"Various people have in antiquity assigned to various parts of the body the `seat of the soul' or life, such as the blood, the heart, and the breath. Generally the brain was not so regarded. The Vaidik system posits the heart as the chief centre of Consciousness—a relic of which notion we also still preserve in such phrases as `take it to heart' and to `learn by heart.' Sadhaka, which is one of the five functions of Pitta, and which is situated in the heart, indirectly assists in the performance of cognitive functions by keeping up the rhythmic cardiac contractions, and it has been suggested that it was perhaps this view of the heart's construction which predisposed Indian physiologists to hold it to be the seat of cognition. According to the Tantras, however, the chief centres of consciousness are to be found in the Chakras of the cerebro-spinal system and in the upper brain (Sahasrara), which they describe, though the heart is also recognized as a seat of the Jivatma, or embodied spirit, in its aspect as Prana." [xci]15
These two points of view account probably for the phenomenon of the human being. As evolution proceeds it may be found and demonstrated that the positive centre or nucleus for the life of  the material form is located at the base of the spine, that the positive centre for the life of the sentient conscious man is in the heart, whilst the positive centre for the mind and the spiritual life principles is in the head.
The whole scheme and technique of the Oriental teaching as to the centres in man have in view the increasing display of prana or life-soul energy. Through an understanding of this a man can demonstrate (through the automaton of the physical body) those soul powers and spiritual qualities which are the inheritance of the spiritual man, the Soul.
The object, therefore, of all methods and practices is to bring about conscious union with the soul, and produce the subordination of the two lower energies, those of matter and those of the sentient mental nature, to the highest of the three energies, the spiritual life. When this is accomplished, the spiritual life principle animates a soul which knows no barriers and limitations because it has brought its mechanism to the highest state of perfection. Matter has been raised into heaven, and hence the Hindu teaching that the Kundalini fire, the energy of matter (sometimes called the mother) has eventually to be raised from its position at the base of the spine up into the head. This is a correspondence to the Roman Catholic teaching as to the Assumption of the Virgin-Mother into Heaven to take her place by the side of her Son, the Christ, the Soul. This has to be brought about  consciously by the soul or self, seated in the mind and brain consciousness, and from there assuming control of the energies of the entire natural man. This is Yoga or union, which is not only a mystical experience, but a vital or physical one also. This is the at-one-ment of the Christian. It is an integration of the entire man, physical, sentient, and mental, and then a conscious unification with the universal soul. Dr. Rele says:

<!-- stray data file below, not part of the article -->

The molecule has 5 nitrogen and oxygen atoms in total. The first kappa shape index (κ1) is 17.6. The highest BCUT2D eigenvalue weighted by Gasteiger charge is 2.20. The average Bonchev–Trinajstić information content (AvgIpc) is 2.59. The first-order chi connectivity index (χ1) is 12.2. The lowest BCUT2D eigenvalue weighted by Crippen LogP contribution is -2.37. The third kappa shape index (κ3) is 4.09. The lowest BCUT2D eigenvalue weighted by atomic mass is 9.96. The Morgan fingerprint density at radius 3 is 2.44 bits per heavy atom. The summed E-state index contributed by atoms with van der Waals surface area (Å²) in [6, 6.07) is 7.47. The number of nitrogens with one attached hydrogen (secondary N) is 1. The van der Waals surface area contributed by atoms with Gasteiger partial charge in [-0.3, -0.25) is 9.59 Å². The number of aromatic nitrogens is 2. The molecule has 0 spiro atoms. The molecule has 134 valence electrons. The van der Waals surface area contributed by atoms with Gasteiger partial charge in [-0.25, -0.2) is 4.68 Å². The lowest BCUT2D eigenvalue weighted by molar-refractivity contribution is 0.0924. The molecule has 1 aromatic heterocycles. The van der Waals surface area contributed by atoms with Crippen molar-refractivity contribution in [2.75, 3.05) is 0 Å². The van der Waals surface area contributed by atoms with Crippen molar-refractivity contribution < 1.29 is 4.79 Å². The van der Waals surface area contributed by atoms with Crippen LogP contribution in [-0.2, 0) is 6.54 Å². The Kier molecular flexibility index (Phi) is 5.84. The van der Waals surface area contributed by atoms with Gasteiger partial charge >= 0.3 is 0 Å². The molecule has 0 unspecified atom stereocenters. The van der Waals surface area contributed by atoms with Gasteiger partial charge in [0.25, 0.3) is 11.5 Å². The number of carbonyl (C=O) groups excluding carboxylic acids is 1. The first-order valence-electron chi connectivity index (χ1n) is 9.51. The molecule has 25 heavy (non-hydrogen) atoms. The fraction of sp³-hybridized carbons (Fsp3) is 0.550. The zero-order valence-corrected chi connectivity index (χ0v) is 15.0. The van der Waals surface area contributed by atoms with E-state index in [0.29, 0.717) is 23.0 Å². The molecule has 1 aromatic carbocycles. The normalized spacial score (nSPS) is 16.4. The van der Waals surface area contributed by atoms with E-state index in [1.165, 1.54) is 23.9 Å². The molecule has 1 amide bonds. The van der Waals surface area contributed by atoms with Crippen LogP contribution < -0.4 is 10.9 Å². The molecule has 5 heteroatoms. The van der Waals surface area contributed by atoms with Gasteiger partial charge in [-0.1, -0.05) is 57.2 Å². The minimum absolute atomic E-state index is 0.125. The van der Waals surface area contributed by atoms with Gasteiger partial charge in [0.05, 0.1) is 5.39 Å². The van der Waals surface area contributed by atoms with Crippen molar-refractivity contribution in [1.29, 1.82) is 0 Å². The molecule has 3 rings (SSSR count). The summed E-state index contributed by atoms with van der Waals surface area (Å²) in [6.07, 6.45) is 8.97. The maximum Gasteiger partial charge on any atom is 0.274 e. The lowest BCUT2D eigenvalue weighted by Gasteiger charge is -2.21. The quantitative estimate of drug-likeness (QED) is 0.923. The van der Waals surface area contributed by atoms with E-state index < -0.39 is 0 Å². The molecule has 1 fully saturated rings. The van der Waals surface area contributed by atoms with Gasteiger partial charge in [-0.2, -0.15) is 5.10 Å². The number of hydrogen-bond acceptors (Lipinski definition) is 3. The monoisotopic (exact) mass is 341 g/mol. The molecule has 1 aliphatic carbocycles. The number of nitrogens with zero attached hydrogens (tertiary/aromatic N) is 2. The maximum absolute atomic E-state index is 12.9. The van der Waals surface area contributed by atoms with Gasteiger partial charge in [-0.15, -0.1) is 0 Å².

"The word `Yoga' is derived from the root `Yuga' to join or to weld together. Just as in welding, two pieces of the same metal are made to become one by the process of heating and hammering, so also in the Yoga of Indian Philosophy, the embodied spirit `Jivatma,' which is a part of the universal spirit `Paramatma,' is made to become one with the Universal Spirit by certain physical and mental exercises.
"Yoga is the science which raises the capacity of the human mind to respond to higher vibrations, and to perceive, catch, and assimilate the infinite conscious movements going on around us in the universe." [xcii]16
René Guénon sums up the result of this union in the following terms:
"Deliverance or Union, which is one and the same thing, involves, as we have already stated, `over and above,' the possession of all states, since it is the perfect realization (sadhana) and totalization of the being; it is moreover of little import whether these states are or are not actually manifested, since it is only as permanent and immutable possibilities that they are to be metaphysically considered. `Lord of many states by  the simple effect of his will, the Yogi only concerns himself with one, leaving the others void of the animating breath (prana), as so many unused instruments, he can animate more than one form in the same way that a single lamp may supply more than one wick.' `The Yogi,' says Aniruddha, `is in direct connexion with the primordial principle of the Universe, and in consequence (secondarily) with the whole of space, of time and of things,' that is to say, with manifestation, and, more particularly, with the human state in all its modifications." [xciii]17